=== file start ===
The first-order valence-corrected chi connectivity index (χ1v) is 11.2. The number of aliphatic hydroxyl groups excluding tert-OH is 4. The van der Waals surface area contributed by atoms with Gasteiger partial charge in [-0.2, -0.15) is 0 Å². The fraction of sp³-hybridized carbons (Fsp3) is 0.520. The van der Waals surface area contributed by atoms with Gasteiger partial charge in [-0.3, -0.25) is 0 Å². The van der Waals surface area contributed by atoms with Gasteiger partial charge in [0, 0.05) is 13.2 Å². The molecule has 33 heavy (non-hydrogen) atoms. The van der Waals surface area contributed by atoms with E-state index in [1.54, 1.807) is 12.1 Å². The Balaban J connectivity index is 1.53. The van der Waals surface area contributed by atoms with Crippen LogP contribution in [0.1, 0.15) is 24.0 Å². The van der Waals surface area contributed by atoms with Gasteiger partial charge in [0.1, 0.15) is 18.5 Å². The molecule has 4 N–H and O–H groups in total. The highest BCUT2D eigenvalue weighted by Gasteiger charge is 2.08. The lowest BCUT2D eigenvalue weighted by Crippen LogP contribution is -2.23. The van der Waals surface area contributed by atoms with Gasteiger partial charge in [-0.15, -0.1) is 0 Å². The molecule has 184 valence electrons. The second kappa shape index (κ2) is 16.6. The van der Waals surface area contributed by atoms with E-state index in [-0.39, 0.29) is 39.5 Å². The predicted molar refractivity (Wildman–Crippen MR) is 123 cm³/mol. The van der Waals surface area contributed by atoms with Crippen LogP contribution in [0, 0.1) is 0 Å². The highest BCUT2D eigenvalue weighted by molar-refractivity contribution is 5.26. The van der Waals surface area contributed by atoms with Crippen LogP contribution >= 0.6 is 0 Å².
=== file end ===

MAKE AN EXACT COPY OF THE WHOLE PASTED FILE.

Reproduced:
The first-order valence-corrected chi connectivity index (χ1v) is 11.2. The number of aliphatic hydroxyl groups excluding tert-OH is 4. The van der Waals surface area contributed by atoms with Gasteiger partial charge in [-0.2, -0.15) is 0 Å². The fraction of sp³-hybridized carbons (Fsp3) is 0.520. The van der Waals surface area contributed by atoms with Gasteiger partial charge in [-0.3, -0.25) is 0 Å². The van der Waals surface area contributed by atoms with Gasteiger partial charge in [0, 0.05) is 13.2 Å². The molecule has 33 heavy (non-hydrogen) atoms. The van der Waals surface area contributed by atoms with E-state index in [1.54, 1.807) is 12.1 Å². The Balaban J connectivity index is 1.53. The van der Waals surface area contributed by atoms with Crippen LogP contribution in [0.1, 0.15) is 24.0 Å². The van der Waals surface area contributed by atoms with Gasteiger partial charge in [0.1, 0.15) is 18.5 Å². The molecule has 4 N–H and O–H groups in total. The highest BCUT2D eigenvalue weighted by Gasteiger charge is 2.08. The lowest BCUT2D eigenvalue weighted by Crippen LogP contribution is -2.23. The van der Waals surface area contributed by atoms with Gasteiger partial charge in [-0.15, -0.1) is 0 Å². The molecule has 184 valence electrons. The second kappa shape index (κ2) is 16.6. The van der Waals surface area contributed by atoms with E-state index in [-0.39, 0.29) is 39.5 Å². The predicted molar refractivity (Wildman–Crippen MR) is 123 cm³/mol. The van der Waals surface area contributed by atoms with Crippen LogP contribution in [0, 0.1) is 0 Å². The highest BCUT2D eigenvalue weighted by molar-refractivity contribution is 5.26. The van der Waals surface area contributed by atoms with Crippen LogP contribution >= 0.6 is 0 Å².